It was a jaw-dropping deal that rocked football and left Liverpool’s money-men salivating.
Philippe Coutinho’s January departure left Liverpool shorn of one of the planet’s finest creative midfielders and swelled the coffers to the tune of £142million, making the Brazilian the third most expensive player of all time in the process.
Only Neymar and Kylian Mbappe have brought in more money for a selling club and while Reds fans were understandably upset about Coutinho’s exit, the astronomical fee perhaps enabled Liverpool to strike a world-record deal for £75million defender Virgil van Dijk.
Beyond January, the sum Barcelona paid might have even helped the Reds move for the likes of Fabinho, Alisson Becker and Xherdan Shaqiri, whose respective transfers cost the club close to £120m.
All three are more than playing their part in Liverpool’s very real Premier League title challenge, while £52m Naby Keita was also added to the squad nearly 12 months after agreeing the move with RB Leipzig.
On the face of it, Liverpool’s agreement with Barcelona was a superb one for the five-time European champions.
The Reds have been accused of lacking the creativity, guile and craft in the final third this term, but Liverpool certainly didn’t miss the bewitching Brazilian as they charged towards a Champions League final place in the second half of last season.
Undoubtedly, Liverpool could have benefited from the talents of Coutinho inside the NSC Olimpiyskiy in Kiev on May 26, but the fee received for a player who had handed in a transfer request and clearly wanted to leave was more than acceptable.
It enabled Liverpool to re-build in his absence and beef up a squad that is now expected to provide the sternest competition to Pep Guardiola’s Manchester City juggernaut.
And if fans thought their club had struck an impressive deal before, Wednesday’s revelations have laid bare the remarkable job sporting director Michael Edwards did in negotiating with the La Liga giants.
Barca will be forced to pay an additional €100million (£89 million) premium for any Reds player they wish to buy before 2020 under the terms of Coutinho’s departure.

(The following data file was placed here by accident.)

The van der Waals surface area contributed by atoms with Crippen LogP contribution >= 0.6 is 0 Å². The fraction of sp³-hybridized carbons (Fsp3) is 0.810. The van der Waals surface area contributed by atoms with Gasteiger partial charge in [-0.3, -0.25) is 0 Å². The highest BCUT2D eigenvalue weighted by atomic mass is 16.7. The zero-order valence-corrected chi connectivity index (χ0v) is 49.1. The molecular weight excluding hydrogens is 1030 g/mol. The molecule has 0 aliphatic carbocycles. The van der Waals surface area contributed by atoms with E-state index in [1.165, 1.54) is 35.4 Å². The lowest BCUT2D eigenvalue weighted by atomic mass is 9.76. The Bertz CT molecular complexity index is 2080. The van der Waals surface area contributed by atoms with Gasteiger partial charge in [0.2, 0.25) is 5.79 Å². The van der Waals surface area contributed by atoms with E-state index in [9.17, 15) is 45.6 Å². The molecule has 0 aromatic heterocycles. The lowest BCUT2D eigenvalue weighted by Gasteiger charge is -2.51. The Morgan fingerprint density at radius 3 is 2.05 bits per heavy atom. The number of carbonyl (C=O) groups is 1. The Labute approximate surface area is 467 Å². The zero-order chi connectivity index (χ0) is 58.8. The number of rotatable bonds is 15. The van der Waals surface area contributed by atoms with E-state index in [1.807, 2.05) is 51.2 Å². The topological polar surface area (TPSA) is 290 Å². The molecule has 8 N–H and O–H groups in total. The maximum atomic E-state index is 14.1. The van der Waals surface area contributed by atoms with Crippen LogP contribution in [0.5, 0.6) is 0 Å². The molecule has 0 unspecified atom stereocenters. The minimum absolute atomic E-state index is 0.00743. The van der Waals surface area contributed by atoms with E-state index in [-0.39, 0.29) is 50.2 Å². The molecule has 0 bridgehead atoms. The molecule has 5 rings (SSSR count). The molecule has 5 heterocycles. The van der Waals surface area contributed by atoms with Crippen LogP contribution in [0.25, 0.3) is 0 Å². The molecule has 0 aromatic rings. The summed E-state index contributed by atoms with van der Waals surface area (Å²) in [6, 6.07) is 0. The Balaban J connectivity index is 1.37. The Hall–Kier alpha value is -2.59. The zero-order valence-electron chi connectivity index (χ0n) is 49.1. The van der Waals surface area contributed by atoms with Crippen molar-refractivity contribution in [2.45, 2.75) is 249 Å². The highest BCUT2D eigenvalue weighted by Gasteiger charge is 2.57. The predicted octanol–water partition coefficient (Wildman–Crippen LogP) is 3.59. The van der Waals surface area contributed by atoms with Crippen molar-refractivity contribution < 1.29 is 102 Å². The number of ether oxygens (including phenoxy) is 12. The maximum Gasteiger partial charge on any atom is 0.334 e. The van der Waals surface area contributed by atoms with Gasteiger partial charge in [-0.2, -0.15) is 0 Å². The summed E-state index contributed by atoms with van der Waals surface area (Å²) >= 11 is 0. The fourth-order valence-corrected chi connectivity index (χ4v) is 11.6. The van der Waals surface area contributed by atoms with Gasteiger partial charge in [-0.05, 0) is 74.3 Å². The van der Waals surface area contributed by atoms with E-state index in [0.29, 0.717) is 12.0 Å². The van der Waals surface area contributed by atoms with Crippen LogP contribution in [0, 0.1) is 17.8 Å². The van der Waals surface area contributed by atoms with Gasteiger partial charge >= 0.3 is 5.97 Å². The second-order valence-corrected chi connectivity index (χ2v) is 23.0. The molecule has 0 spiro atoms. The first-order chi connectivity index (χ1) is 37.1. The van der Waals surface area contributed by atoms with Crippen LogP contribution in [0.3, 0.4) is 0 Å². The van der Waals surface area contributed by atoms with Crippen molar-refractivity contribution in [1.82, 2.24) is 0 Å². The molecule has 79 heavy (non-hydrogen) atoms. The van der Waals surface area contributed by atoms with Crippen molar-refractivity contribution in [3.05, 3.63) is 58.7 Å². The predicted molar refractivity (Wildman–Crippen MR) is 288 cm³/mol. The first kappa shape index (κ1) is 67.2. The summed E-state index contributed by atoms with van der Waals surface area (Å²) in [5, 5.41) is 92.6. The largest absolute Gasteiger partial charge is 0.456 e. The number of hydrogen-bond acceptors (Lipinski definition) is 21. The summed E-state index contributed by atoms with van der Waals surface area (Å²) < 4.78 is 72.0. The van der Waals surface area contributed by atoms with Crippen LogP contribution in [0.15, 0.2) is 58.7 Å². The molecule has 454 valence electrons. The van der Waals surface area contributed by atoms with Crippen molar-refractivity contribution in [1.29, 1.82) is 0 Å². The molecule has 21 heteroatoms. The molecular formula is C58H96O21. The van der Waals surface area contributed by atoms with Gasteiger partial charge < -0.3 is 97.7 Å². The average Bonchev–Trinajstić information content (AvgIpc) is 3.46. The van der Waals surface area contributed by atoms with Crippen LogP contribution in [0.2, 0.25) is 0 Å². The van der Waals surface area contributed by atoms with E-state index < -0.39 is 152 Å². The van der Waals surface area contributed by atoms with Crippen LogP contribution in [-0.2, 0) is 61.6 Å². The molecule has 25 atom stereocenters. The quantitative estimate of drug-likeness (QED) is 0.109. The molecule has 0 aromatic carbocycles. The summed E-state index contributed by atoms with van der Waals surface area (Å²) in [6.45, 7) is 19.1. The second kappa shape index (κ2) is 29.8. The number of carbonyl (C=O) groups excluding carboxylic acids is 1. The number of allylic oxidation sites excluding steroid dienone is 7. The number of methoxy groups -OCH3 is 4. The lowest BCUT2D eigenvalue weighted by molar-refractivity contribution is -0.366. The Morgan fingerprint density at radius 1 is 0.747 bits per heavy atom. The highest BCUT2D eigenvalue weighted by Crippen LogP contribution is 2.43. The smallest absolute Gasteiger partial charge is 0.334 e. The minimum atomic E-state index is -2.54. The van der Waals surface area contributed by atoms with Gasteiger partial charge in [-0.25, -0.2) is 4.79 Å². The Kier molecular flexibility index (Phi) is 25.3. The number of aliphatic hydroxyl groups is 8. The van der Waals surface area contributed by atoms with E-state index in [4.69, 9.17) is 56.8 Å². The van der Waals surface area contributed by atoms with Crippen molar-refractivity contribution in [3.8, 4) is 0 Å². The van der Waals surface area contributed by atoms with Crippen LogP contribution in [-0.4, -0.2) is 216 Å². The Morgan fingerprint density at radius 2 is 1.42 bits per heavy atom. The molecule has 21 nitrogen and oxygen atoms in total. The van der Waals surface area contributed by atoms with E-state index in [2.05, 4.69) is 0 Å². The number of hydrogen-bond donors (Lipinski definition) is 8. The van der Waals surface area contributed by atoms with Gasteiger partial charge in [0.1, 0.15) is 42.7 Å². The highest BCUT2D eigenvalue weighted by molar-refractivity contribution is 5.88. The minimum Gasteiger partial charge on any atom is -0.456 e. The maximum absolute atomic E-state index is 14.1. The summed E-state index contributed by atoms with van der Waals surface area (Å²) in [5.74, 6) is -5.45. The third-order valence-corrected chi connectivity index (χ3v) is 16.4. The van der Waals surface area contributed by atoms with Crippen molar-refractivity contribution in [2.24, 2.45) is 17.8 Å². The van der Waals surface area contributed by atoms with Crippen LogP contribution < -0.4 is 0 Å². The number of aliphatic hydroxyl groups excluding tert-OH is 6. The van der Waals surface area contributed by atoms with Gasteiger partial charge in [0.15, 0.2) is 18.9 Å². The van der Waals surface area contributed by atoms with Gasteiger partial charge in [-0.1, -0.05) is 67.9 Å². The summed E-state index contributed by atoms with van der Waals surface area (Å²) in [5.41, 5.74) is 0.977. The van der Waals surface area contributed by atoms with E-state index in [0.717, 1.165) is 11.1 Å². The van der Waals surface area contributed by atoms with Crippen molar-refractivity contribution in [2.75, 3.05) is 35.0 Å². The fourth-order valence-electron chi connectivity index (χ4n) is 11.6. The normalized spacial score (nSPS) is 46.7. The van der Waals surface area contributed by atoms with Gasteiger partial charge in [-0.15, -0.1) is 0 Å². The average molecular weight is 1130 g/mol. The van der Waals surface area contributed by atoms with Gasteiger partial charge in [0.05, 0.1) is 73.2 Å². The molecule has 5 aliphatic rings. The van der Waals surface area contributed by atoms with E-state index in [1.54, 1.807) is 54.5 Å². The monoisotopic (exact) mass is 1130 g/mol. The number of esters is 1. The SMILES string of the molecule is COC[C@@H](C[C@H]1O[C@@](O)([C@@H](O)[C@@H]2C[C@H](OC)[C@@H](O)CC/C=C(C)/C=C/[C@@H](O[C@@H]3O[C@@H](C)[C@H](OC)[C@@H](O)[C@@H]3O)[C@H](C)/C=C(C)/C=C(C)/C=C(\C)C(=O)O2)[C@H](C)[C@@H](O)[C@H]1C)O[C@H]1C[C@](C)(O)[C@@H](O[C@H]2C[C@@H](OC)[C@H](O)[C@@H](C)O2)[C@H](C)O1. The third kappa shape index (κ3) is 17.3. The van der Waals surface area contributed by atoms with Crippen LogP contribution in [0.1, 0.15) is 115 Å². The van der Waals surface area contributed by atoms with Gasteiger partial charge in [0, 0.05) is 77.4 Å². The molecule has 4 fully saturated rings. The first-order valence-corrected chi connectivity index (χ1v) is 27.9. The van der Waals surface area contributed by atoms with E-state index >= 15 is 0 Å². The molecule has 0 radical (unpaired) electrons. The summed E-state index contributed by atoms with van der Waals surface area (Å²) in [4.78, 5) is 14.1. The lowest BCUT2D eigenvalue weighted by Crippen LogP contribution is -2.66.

The ECHO understands Barcelona officials were not happy with the clause but an insistent Edwards drove the hardest bargain as Liverpool prepared for life after their mercurial No.10.
Anfield officials, who had perhaps grown weary of seeing Spain’s big two cherry-pick their stars, enforced a deal that keeps the Reds’ best out of the clutches of Barcelona for at least two years.
You can see how Liverpool fans have reacted to the deal HERE
In a decade that has seen Liverpool lose the likes of Xabi Alonso, Luis Suarez, Javier Mascherano and Coutinho – as well Steve McManaman and Michael Owen in the early 2000s – to Barcelona and Real Madrid, striking a deal that effectively takes Barca out of the running is a huge boost for the club.
Liverpool, for the time being, at least, no longer have to be concerned about Barcelona making advances on players such as Mohamed Salah, Virgil van Dijk or Roberto Firmino – to name just three.
At a time when Jurgen Klopp’s side are threatening to genuinely re-emerge as a giant on the domestic and European stage, the knowledge that Barcelona are castrated will be invaluable to everyone at the club.
The Reds have expertly nullified Barcelona’s considerable lure for now, leaving only Real Madrid as the only real apex predators to avoid.
Which is why selling Coutinho must surely go down as one of the best pieces of transfer business in the club’s history.